The FBI conducts background investigations for potential employees or appointees for agencies that request them by interviewing associates of the individual, performing local police checks and taking other steps to compile a report on the candidate. If derogatory information surfaces after an investigation is completed, it is up to the requesting body — in this case, the White House — to direct the FBI to reopen the investigation.

“I don’t think the FBI really should be involved because they don’t want to be involved,” Trump told reporters Tuesday, affirming his support for Kavanaugh.

The Department of Justice (DOJ), meanwhile, said in a statement that the FBI “does not make any judgment about the credibility or significance of any allegation” and that the bureau’s role “is to provide information for the use of the decision makers.”

The DOJ also noted that it would not be appropriate to open a criminal probe into the matter because the allegations do not involve a federal crime.

Grassley has offered Ford the choice of testifying publicly or privately, or to interview with committee staff, saying Tuesday there was “no reason for any further delay” in her testimony.

Committee Democrats, meanwhile, have written to FBI Director Christopher Wray and White House counsel Don McGahn asking that the background investigation be reopened and completed before any hearing occurs.

Kavanaugh is still scheduled to testify Monday, but it is unclear what impact Ford’s refusal to testify will have on next week’s committee proceedings.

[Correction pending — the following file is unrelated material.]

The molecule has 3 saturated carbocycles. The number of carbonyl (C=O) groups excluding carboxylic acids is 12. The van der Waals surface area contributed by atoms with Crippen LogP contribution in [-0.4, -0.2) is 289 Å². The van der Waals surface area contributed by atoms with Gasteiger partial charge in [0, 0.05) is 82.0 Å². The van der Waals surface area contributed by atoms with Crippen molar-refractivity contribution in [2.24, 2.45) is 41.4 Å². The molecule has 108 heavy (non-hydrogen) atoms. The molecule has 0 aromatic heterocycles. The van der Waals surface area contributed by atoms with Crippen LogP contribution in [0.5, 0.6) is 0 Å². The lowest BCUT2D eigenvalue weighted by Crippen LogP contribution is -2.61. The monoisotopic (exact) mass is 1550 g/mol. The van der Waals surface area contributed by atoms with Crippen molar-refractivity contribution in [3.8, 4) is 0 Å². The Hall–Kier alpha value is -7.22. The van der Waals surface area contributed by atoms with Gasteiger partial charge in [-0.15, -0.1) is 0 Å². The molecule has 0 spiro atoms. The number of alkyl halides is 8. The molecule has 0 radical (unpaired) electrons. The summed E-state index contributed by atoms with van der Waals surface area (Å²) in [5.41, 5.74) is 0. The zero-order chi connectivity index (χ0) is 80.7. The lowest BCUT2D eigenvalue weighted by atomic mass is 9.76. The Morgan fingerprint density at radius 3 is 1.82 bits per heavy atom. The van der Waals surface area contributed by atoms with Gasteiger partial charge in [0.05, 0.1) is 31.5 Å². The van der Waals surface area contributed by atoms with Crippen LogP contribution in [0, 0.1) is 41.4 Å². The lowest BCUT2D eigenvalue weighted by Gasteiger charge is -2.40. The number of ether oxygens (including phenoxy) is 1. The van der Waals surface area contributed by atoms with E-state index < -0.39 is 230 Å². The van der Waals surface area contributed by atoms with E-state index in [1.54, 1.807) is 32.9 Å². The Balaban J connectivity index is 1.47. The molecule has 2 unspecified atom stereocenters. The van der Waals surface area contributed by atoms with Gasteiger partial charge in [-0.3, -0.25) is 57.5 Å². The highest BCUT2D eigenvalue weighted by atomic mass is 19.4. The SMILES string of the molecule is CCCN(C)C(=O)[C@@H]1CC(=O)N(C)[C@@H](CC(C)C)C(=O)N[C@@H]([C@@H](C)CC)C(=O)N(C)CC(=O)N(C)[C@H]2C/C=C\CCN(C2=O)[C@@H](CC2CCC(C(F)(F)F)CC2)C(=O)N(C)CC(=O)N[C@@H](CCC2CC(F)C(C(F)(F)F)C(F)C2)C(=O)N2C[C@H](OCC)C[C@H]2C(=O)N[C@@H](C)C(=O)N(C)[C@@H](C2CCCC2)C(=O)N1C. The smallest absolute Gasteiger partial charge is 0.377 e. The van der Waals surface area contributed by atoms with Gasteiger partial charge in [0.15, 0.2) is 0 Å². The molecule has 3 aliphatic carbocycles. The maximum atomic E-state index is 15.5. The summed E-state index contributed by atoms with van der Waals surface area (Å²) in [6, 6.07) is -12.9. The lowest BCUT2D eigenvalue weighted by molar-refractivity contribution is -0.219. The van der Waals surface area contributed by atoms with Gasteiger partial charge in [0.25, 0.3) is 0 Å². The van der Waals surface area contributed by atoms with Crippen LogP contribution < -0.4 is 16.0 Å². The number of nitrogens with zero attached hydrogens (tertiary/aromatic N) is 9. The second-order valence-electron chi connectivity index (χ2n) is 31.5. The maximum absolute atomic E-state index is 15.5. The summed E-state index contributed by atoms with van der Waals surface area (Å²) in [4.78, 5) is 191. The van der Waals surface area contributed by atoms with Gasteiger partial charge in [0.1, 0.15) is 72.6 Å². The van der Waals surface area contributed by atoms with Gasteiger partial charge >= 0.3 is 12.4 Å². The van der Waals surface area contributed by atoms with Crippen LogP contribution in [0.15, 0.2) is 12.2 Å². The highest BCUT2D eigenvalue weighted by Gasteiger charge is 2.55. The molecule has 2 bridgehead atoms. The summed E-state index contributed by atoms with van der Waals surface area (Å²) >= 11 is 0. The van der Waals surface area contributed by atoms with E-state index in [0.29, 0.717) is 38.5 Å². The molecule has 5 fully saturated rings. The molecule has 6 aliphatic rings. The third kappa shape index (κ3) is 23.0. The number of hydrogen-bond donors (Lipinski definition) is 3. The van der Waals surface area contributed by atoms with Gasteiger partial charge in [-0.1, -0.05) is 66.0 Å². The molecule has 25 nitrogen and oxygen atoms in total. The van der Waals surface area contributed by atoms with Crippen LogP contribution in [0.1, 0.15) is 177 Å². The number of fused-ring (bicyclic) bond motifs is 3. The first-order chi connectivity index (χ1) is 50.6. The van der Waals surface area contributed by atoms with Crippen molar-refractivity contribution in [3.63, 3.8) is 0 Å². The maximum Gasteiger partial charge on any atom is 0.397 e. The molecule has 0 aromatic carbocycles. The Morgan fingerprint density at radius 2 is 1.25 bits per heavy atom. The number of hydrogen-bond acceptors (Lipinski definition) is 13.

The Justice Department and FBI have been a magnet for political controversy for the better part of two years, drawing intense scrutiny as a result of former FBI Director James ComeyJames Brien ComeyQuestions grow about FBI vetting of Christopher Steele’s Russia expertise Ivanka Trump sent hundreds of emails about government business on personal account: report Mueller could turn easy Trump answers into difficult situation MORE’s public disclosures shortly before the 2016  presidential election about an investigation into former Secretary of State Hillary ClintonHillary Diane Rodham ClintonPaul Ryan defends Navy admiral after Trump's criticism Retired Army General: Trump is ‘acting like an 8th grader’ in attacking ex-Navy SEAL who led bin Laden operation Questions grow about FBI vetting of Christopher Steele’s Russia expertise MORE’s use of a private email server. Clinton and her allies have said Comey’s actions, in part, cost her the election, and the Justice Department inspector general eventually faulted Comey for taking actions that were “extraordinary and insubordinate.”

More recently, Republican lawmakers have feuded with the Justice Department as a result of their investigation into allegations of bias at the FBI, seen by critics as an effort to discredit special counsel Robert MuellerRobert Swan MuellerSasse: US should applaud choice of Mueller to lead Russia probe MORE’s investigation into possible collusion between Trump’s campaign and Moscow during the 2016 presidential campaign.

But, unlike other controversies, observers note that the FBI is not accused of being at fault in the Kavanaugh matter.

“I think that the FBI is sort of being thrown into this in a role that really is kind of tangential to this whole debate,” said one former administration official who requested anonymity to speak candidly.

The developments, nevertheless, have put the spotlight on a body that has weathered attacks from both sides of the aisle since before the 2016 presidential election.

Trump has publicly lashed out at Attorney General Jeff SessionsJefferson (Jeff) Beauregard SessionsMueller: Whitaker appointment has 'no effect' on ongoing legal challenge Cummings on 'Adam Schitt': 'Mr. President, please do not do that' Senate Dems sue to block Whitaker from serving as attorney general MORE and other DOJ and FBI officials over the Russia investigation, which he views as a political “witch hunt” against him.

“I think that morale has been impacted,” Ron Hosko, a former assistant director at the FBI, said of Trump’s attacks, though he expects that many bureau officials are likely to continue to “hunker down” and continue their work.